Layer 3 Switch configuration issue.

Planet / Wsgs3-24000
March 11, 2009 at 19:15:36
Specs: N/A
Hey guys!
I bought a Planet Layer 3 switch to install at my company.
I have two local subnets which are:
Now, after I configured the switch, both networks can see each other and can talk to each other with no problem. I am using a submask of to allow this to happen.
Now I have 10 VPN tunnels that come from outside the office, through my Checkpoint firewall and into the network. Now the issue I am having is that my Layer 3 switch is not letting me see the other subnets that come through the VPN tunnel. The networks I should see are:

How can I tell my switch so it sees those subnets and allow them to transmit to my local subnets?
For some reason the Checkpoint people told me I have to add a rule inside the switch to allow it to see the other subnets. So far I haven't seen a place where I can specify which subnets I want to allow into my VLAN or something.
What would be the steps I could use to configure this switch to allow me to see the VPN subnets?
I know you probably don't know the Planet Layer 3 switch but the configuration should be the same for any type of layer 3 switches.
I just have the default VLAN 1 specified on the switch. I haven't created any other VLANs.
Maybe the switch is dropping the packages that come through VPN? What might be happening?

Please help!
Thanks much in advance,


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March 11, 2009 at 20:27:15
"I am using a submask of to allow this to happen."

Subnet mask has nothing to do with routing which is why this statement concerns me. If you were trying to supernet them then submask comes into play but you are routing so that makes no sense. is /16 not /24.

Please understand I am not jumping your case. I am just pointing out some informational misunderstandings.

I am going to make some suggestions but would advise you wait for a response from CurtR whom I believe has more practical experience in this area.

Assuming those subnets just pass thru to the port the Checkpoint firewall is connected to, all you have to do is route those subnets to the other two.

Vlans shouldn't have any thing to do with it. Well except all the subnets you want to route need to be in the same vlan.

I would suggest you stay away from vlan routing at this time since it appears you don't need it but if you want to tackle vlan routing at the same time of subnet routing... OK. Should be covered in the manual for the switch. You would establish a vlan route from each 192.168.x.0 to the x.x.1.x and x.x.20.x networks.

vlan routing and subnet routing are two different things which is why in the vlan interface you don't see anything about ip.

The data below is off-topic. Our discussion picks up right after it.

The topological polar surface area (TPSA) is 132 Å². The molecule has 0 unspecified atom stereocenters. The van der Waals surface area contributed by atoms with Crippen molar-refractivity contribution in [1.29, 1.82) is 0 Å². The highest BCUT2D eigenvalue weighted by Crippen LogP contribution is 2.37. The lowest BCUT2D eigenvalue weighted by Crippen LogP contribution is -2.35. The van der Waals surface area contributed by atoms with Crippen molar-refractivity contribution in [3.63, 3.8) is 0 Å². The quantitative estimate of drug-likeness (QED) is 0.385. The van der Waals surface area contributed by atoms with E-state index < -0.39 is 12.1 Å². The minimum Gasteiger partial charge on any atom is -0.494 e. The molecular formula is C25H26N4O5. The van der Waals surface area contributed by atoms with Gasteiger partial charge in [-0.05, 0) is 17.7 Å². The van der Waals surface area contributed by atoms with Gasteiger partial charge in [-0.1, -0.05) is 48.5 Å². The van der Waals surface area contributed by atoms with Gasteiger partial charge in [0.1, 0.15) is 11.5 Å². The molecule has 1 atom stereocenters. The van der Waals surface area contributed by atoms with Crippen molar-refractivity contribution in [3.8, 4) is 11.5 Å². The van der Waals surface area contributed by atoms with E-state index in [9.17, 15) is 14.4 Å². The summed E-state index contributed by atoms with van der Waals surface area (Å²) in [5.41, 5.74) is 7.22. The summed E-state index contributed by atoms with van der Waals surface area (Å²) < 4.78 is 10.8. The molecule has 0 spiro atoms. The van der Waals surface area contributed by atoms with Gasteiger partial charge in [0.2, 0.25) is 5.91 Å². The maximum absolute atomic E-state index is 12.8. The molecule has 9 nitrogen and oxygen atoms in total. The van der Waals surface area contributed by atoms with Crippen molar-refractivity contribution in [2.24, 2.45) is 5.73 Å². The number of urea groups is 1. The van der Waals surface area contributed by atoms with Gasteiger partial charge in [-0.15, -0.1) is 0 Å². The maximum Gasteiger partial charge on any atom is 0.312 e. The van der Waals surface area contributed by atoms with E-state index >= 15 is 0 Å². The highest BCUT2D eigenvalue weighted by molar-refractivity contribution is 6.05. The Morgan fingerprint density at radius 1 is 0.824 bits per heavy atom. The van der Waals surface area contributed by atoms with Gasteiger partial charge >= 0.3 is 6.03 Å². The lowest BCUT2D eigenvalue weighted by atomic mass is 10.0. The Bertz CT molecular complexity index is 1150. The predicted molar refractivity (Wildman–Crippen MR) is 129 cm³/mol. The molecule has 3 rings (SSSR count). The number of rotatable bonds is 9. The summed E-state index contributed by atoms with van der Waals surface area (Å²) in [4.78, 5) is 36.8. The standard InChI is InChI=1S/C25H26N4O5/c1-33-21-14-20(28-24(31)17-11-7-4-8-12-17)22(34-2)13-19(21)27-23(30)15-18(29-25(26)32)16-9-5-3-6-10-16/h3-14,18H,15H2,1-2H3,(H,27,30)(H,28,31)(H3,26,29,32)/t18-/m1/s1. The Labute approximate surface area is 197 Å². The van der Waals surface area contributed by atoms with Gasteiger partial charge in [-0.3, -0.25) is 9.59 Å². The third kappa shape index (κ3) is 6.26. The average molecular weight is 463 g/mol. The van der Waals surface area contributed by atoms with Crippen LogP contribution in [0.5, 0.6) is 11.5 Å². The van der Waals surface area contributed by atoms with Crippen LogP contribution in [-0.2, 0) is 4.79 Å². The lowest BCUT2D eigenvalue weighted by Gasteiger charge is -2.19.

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March 11, 2009 at 20:36:12
Sorry for the misunderstanding with the networks, you are right, they are 16, not 24.
I will stay away from VLAN routing.
There is a section on Routing inside the switch. I should tell it to route all traffic from 192.168.x.0 to my local subnets.
I hope CurtR can give us some feedback on the proper way to do it.
It is my first time configuring Layer 3 switches, I guess there no better way to learn than just doing it yourself.

Hope I can solve it.
Thanks much for your feedback.


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March 11, 2009 at 20:47:17
I am sure you can solve it. :-)

I would suggest setting all ports in the switch to vlan1. That will take out vlan routing. Then add routes as suggested and let us know how it works out.

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March 12, 2009 at 06:24:53
I'm not sure exactly what it is you're trying to achieve but it seems to me you've gone way into overkill on the VPN

To my way of thinking you should establish one VPN tunnel between sites that carries all traffic (which is to say, all subnets/VLAN's) between sites regardless of VLAN/subnet.

Then you would break out traffic at each end and route it according to destination subnet/VLAN.

Think of your VPN as a toll highway with tollbooths at each end. The cars are packets of data (people) all going to different places.

The road doesn't care where the people in the cars are going, only where the cars themselves need to go. So you pay your toll and go. When you get to the other end, you park and each person goes their separate way to their destinations.

What you seem to be trying to do is create an individual road for each person. When in reality, you only need one road and some way to break the traffic out at each end and redirect it once it gets there. That's where your router, or L3 switch come into play.

Does my analogy make any sense? I'm not the best teacher and I know it so if I'm confusing you, let me know and we'll try this from another angle.

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